You may also find:
- Your gait (the way you walk) and posture may suffer, which can strain your shoulders, neck and back.
- Your balance may be off, putting you at a higher risk of falls.
- You may be less interested in sports and activities you used to enjoy.
- You may have pain in your hips, knees, ankles and feet.
- Everyday activities like getting in and out of a car or bending over may be painful.
These tips can keep your glutes strong and healthy
Everyone needs to strengthen their glutes, especially people who need to sit a lot for their jobs, such as office workers and professional drivers.
You may want to try these glute-strengthening exercises. If you’re not sure how to do them or if you have pain or other health conditions, talk to a health care provider first. Start with your body weight and add hand weights or resistance as you build your strength.
- Squats: Keeping your knees behind your toes and your back straight, lower your body until your knees are at 90 degrees, like sitting in a chair, then stand back up.
- Lunges: From standing, take a big step forward with one leg and lower your body so your front leg is at 90 degrees, with your knee directly in line with your ankle, then return to standing. Repeat on both legs and step forward, backward and to the side to work all parts of your glutes.
- Bridges: Lie on your back with your knees bent and lift your hips off the ground, squeezing your glutes when your hips are at the top of the movement.
- Step-ups: Step up onto a bench or platform, using your glutes to lift your body. Alternate legs.
- Hip thrusts: Sit on the floor with your upper back against a bench and feet on the floor and lift your hips by squeezing your glutes.
- Clamshells: Lie on your side with your hips stacked directly on top of each other and your knees bent at a 90-degree angle, feet together. Slowly open and close your knees keeping your feet together.
Start slowly to see how much you can tolerate and then build up as you feel more comfortable. Choose a variety of exercises to work different muscles. Add lower body and core exercises so your body stays balanced. Stretch your glutes and hips so you stay flexible, and make sure to include rest days in your routine so your muscles can recover between workouts. Stop exercising and consult a health care provider if you notice any pain.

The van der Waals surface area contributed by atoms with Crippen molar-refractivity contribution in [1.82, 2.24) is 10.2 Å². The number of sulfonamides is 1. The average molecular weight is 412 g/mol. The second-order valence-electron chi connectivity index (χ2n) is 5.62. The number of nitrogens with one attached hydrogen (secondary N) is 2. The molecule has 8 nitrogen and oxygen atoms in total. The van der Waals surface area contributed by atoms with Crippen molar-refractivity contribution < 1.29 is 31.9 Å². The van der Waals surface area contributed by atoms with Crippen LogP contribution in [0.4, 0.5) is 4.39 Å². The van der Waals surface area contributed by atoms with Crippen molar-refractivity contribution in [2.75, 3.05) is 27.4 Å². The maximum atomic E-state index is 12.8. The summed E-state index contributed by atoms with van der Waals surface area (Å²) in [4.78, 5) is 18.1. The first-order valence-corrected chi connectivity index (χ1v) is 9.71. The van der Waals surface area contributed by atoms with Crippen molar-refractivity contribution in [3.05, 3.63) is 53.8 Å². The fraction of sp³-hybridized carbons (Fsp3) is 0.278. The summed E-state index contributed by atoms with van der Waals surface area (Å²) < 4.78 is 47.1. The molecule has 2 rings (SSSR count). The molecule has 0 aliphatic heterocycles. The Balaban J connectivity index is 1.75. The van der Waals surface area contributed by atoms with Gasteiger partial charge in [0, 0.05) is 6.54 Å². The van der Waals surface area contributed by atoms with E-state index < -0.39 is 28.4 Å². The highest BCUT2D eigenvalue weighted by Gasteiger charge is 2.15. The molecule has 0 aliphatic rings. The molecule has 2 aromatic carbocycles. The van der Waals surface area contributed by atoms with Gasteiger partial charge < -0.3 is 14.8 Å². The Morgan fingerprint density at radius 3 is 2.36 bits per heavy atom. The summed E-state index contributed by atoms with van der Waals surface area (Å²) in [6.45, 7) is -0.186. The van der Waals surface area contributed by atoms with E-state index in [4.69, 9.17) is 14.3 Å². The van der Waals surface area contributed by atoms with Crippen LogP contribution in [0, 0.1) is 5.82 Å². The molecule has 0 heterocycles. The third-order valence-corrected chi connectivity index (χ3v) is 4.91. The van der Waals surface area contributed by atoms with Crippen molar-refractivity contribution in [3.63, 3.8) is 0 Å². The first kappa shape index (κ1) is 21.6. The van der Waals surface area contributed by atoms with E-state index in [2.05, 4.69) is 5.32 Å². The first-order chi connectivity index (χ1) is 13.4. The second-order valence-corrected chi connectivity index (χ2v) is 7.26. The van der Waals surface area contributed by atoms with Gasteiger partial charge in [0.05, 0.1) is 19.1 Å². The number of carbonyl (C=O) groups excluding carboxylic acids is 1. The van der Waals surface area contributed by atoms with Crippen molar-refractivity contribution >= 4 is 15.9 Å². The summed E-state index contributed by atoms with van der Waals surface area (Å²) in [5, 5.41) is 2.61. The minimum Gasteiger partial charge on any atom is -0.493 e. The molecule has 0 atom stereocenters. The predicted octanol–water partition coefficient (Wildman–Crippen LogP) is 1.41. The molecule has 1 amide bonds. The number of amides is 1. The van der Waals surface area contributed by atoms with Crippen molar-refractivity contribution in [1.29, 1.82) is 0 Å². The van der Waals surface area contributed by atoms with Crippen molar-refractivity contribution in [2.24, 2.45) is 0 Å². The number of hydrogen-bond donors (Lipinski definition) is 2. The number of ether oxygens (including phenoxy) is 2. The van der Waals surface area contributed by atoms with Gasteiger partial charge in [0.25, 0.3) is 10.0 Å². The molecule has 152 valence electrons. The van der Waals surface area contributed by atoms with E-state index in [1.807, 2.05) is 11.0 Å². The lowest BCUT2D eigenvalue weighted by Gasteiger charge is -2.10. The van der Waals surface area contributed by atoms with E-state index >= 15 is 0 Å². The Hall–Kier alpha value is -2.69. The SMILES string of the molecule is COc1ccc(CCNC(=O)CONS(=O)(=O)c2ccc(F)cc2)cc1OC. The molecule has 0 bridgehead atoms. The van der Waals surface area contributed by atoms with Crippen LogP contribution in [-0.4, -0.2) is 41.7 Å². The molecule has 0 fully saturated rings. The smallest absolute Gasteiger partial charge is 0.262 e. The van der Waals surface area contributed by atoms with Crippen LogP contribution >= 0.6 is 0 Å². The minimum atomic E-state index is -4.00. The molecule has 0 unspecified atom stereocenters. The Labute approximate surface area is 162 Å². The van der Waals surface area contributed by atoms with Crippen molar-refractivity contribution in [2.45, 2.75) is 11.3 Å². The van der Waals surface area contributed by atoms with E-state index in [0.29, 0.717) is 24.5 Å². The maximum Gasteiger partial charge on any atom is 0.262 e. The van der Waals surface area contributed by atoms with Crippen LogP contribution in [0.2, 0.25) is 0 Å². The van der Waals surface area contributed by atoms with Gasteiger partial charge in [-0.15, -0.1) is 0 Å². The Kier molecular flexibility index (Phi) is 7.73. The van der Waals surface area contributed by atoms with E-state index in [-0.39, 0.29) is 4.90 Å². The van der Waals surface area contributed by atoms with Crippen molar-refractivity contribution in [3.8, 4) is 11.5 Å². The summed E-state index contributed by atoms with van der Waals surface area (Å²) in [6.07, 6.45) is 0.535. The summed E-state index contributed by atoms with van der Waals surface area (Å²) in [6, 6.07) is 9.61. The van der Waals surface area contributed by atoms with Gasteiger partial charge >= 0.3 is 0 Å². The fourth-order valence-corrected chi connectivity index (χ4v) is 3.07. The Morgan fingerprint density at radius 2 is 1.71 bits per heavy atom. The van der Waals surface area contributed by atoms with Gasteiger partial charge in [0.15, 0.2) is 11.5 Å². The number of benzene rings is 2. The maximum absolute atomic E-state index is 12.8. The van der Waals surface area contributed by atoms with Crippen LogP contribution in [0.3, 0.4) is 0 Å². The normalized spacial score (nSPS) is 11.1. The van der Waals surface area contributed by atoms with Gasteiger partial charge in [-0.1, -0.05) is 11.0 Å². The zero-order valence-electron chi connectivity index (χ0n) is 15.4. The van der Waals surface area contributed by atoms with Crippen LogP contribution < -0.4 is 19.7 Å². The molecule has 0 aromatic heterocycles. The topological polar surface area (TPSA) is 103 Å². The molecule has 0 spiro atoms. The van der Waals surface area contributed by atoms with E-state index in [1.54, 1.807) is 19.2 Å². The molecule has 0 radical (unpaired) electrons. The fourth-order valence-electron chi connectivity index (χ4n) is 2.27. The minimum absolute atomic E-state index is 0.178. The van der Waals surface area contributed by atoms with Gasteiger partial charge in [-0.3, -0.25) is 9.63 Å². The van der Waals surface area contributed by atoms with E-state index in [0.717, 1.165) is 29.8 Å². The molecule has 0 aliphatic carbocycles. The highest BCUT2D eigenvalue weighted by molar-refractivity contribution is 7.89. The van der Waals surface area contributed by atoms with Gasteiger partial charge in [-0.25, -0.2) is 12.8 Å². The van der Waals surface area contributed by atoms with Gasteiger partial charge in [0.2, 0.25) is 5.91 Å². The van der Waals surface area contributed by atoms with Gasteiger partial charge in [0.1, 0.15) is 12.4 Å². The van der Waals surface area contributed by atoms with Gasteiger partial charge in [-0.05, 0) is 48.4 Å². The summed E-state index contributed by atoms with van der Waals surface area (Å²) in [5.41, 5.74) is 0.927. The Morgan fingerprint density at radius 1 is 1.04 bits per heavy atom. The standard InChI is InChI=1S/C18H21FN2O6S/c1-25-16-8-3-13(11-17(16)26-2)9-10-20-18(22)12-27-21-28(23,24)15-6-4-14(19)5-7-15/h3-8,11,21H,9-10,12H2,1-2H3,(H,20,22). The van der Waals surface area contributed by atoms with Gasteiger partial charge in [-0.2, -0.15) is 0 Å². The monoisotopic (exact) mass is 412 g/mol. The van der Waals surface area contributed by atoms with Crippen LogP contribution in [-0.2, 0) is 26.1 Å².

Be sure to use good form when you exercise so you don’t hurt yourself. “If you are struggling, not confident in the movements or not sure if you are doing them safely, see a physical therapist. They can help ensure you’ve chosen the right activities and are using correct form,” said Dunn.
Dunn also noted that a lot of people stop doing exercises like lunges or deadlifts because their knees or lower back hurt. But often, the pain is because they aren’t doing the exercises correctly.
“Physical therapy is not just for older people or people who have had surgery. It can be for anyone looking to have some specialized instruction to address small aches and pains, subtle changes in ability or even athletic performance issues that are becoming more bothersome,” she said.
While exercising can help, moving around throughout the day is also important. If you have a sedentary job or sit a lot in your free time, get up and walk around regularly to help your glutes and the rest of your body, stay healthy.
The bottom line
Your glute muscles are key to supporting your whole body. You use them when you stand up, walk or climb stairs, and they are important for balance and posture.
Sitting for a long time can make your glutes weak, so be sure to take a lot of movement breaks when you have to sit a lot. Working glute-strengthening exercises into your fitness routine can also help.
A physical therapist, your doctor or a health care provider at Banner Health can help evaluate your glute strength and recommend a personal program to help keep them strong.